Some of the company called the backstage the rabbit warren but Lisette always thought of it as a maze. It seemed a jumble of doors, stairs and walkways. She stepped into the large dressing room, the one she shared with the rest of the chorus. There were several rooms beneath the stage: one that housed the wardrobe from past productions, one for the musicians, and several just for storage, but the chorus room, also known as the girl’s room, was by far the biggest.
She made her way to the very back and past the rack full of assorted costumes. Lisette ducked behind a large screen and sat down on a rickety wooden chair. She winced, leaned forward and stared at her reflection in the long mirror that ran along the wall. She turned her head slightly and saw that her cheek was still red from her aunt’s slap. She placed the cool back of her hand against her cheek and hoped that it would take away a little of the heat. With luck, it would disappear before anyone could see it. Her cheek hurt and so did her head.
Deftly, she withdrew the pins from her tight bun and let her long, wavy brown hair fall. She leant her elbows on the table and placed her head in her hands. She rubbed her fingertips through her hair and across her stinging scalp. Her headache eased, as did the
sting. She sat up and saw that, with her hair down, the redness of her cheek was less noticeable.
Lisette bent over and untied the satin ribbons of her pointe shoes and slipped them off. She took off the wadding and, unbinding her toes, wiggled them and felt a mixture of pain and relief. She removed her pale dancing skirt and slipped into her day dress. It was plain, grey and reminded her of a stormy sky.
‘Lisette? Lisette, are you here?’
With a sigh, Lisette briefly closed her eyes as she heard the voice of her dearest friend in the corridor.
‘I’m in here, Sally,’ she called as she peeped around the rose-painted screen. She watched as the striking redhead made her way through the long dressing room. Sally was dressed in a dull green dress. The colour seemed to emphasise the girl’s pale skin and the fiery copper of her hair.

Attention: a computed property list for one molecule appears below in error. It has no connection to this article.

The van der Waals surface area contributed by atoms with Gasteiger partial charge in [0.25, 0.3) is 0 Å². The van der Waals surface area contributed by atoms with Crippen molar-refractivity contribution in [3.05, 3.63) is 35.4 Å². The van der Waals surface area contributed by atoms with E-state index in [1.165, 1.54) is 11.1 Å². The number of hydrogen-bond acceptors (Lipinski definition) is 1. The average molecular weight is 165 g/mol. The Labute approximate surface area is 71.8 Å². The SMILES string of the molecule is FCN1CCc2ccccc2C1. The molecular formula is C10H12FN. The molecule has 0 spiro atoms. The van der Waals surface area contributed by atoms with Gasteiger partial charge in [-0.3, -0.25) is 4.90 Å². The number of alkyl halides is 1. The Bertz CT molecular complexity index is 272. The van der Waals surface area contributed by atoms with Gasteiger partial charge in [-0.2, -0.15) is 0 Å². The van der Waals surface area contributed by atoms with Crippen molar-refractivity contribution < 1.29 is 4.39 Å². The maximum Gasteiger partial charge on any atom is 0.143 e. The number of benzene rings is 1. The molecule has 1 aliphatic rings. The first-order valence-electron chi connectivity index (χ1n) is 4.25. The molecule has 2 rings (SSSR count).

‘I tried the stage first. I thought you might still be practicing, but...’ Sally’s voice trailed off when she saw Lisette’s red cheek. ‘She struck you again?’
‘I had a clumsy finish,’ Lisette said. Her lips twitched into an embarrassed smile.
‘There is no excuse. Dear God in heaven, one day you will be free of her,’ Sally said as she leant down and hugged Lisette.
‘It’s nothing.’ Lisette said quietly. She lingered in her friend’s embrace for a moment before pulling away. ‘We should prepare for tonight’s performance.’
Sally straightened up and looked at Lisette. ‘It’s not right. She should not treat you this way.’
‘I know and I find it hard to forgive her. My aunt is a hard woman — brittle as ice — but for all her faults she has my best interests at heart.’
‘Lisette, your aunt does not have a heart,’ Sally said with a shake of her head.
‘She trains me to be a great dancer. It requires discipline.’
a great dancer and she has beaten you ever since she took you in. She is a brute and one day you must stand up to her and hold her accountable for her actions.’
Lisette starred at their reflections in the large mirror. Two best friends. No, the bond was even stronger. They were sisters in everything but blood. Lisette reached up and took Sally’s hand and gave it a little squeeze. ‘You are right, but for now we should check the costumes.’